20 Sep 2017
Geoimage is experiencing very high demand for Digital Elevation Model (DEMs) purchases, with our Mining, Oil and Gas clients opting to use satellite imagery wherever geospatial insights are required.
Satellite can be considerably less expensive than LiDAR for DEM creation and environmental monitoring. This combined with the benefits of using 8 multispectral bands, DEMs can provide added analytic options for greater insights into your specific project requirements.
Today Geoimage can offer 50cm DEMs with 30cm resolution imagery, from anywhere around the globe, and the capacity to capture will soon double following the commercialisation of DigitalGlobe’s latest high-resolution satellite imagery by WorldView-4.
Geoimage's Geospatial Processing and Technical team specialises in DEMs creation derived from either archived stereo imagery, or can task a satellite to custom collect stereo data specifically over your area of interest. This speed of capture and the amazing accuracies obtained is good news for clients requiring detailed terrain information over any global location.
Some common uses of DEMs include:
- Extracting terrain parameters
- Operations management, identifying pit and stockpile changes
- Calculating topsoil clearance and remediation requirements
- Modelling water flow or mass movement (for eg. landslides, wall collapses)
- Orthorectification of aerial photography or satellite imagery
- Terrain analysis in geomorphology and physical geography
- Engineering and infrastructure design
- Line-of-sight analysis
- Base mapping
- Hydrological modelling – flood mitigation or watershed analysis
- Environmental change application
- Risk assessment.
DEMs can be delivered to you either as a Digital Surface Model – including vegetation, buildings and more, or as a Digital Terrain Model – removing trees and buildings to deliver a “bare earth” model. Multiple DEMs can also be compared to identify changes in volume, for example, stockpiles, tree canopy cover, pit size and clearance, and more.
Digital Elevation Models are an integral part of any geospatial analysis. Some of the benefits of using satellite imagery, include:
Geoimage are experts in creating all types of DEMs from satellite imagery suited to your specific needs and requirements.
Learn how Digital Elevation Models can add real value to your business by calling Geoimage on 07 3319 4990 or by email.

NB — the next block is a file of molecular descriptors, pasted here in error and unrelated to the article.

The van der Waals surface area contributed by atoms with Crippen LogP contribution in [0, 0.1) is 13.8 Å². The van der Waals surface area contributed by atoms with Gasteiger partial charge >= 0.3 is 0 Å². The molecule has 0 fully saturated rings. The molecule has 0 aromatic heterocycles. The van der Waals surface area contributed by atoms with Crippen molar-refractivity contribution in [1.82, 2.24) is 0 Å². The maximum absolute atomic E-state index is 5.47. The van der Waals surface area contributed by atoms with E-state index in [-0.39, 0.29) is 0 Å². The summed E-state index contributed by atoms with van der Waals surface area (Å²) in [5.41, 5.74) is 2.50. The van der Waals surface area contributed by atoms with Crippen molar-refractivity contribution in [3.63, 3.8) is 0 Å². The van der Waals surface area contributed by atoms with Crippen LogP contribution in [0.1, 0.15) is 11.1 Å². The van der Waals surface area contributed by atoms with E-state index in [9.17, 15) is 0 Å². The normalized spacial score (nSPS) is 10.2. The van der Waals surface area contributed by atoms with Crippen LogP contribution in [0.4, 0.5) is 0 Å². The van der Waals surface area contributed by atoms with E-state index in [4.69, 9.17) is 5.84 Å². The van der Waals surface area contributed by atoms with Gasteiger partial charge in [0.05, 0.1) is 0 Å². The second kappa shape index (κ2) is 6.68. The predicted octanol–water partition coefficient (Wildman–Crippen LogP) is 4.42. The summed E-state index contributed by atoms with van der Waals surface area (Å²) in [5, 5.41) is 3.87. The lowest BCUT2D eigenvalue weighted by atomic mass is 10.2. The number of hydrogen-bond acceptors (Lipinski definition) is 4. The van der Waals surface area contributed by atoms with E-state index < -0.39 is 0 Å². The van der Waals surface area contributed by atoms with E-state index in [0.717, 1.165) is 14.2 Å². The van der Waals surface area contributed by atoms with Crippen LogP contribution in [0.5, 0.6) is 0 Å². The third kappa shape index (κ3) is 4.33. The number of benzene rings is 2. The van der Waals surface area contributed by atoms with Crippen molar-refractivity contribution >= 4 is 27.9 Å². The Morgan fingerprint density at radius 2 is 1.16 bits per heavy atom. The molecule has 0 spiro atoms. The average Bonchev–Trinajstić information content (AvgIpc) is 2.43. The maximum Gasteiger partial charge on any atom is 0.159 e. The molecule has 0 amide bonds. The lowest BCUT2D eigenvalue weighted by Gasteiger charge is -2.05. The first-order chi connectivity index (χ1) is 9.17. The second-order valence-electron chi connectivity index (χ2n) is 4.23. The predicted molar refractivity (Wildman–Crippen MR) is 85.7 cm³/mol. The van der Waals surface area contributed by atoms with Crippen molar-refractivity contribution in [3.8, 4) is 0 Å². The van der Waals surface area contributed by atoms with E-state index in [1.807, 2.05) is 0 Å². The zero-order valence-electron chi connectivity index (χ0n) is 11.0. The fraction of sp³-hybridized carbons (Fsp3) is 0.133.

26 Jul 2017
In support of UNESCO's International Day for the Conservation of the Mangrove Ecosystem today, Geoimage presents this case study on the Classification of Mangrove Species: Application of Earth Observation satellite imagery in the monitoring and conservation of Mangroves.
This case study utilising WorldView-3 imagery showcases a robust, non-invasive, cost-effective, reproducible, consistent and un-biased strategy to monitor and preserve the very fragile and important environments that are mangrove habitats.
|Challenge:||Provide an indication of rehabilitation success of an adjacent mangrove habitat, potential impacts to nearby mangrove forests and comparison to control sites growing within the same region.
||Mapping and analysis of plant groups at species level.|
|Method:||Use archived imagery collected by the WorldView-3 satellite in 8 discrete wavelength bands at 2m resolution and one broad wavelength band at 50cm resolution.|
|Location:||Four discrete mangrove habitats within a 50sq km area were investigated.
||Reduced the need for extensive, lengthy and expensive field visits.
Un-biased and stable dataset allowed our client to limit the number of training and calibration sites required for consistent mangrove monitoring.
Minimizing operational costs, the application of remote sensing technology reduced the need for associated health and safety considerations and minimized the potential for injury and lost time.
Detailed Case study
This case study is the Classification of Mangrove Species by Geoimage, wherein we demonstrate how Earth Observation Satellite imagery can support and protect one of the world’s most fragile and important ecosystems.
Earth Observation satellites have been collecting imagery since the launch of ERTS-1, renamed Landsat 1, in 1972 and hence, there is a significant archive of imagery for many applications, including visual inspection and interpretation, analysis, extraction of information, change detection and land cover classification. Since the launch of the first very high resolution (sub-metre) sensor in 1999, Geoimage has had the ability to apply these types of investigations at a much higher detail, such as mapping and analysis of plant groups at species level.
The project described herein uses archived imagery collected by the WorldView-3 satellite in 8 discrete wavelength bands at 2m resolution and one broad wavelength band at 50cm resolution.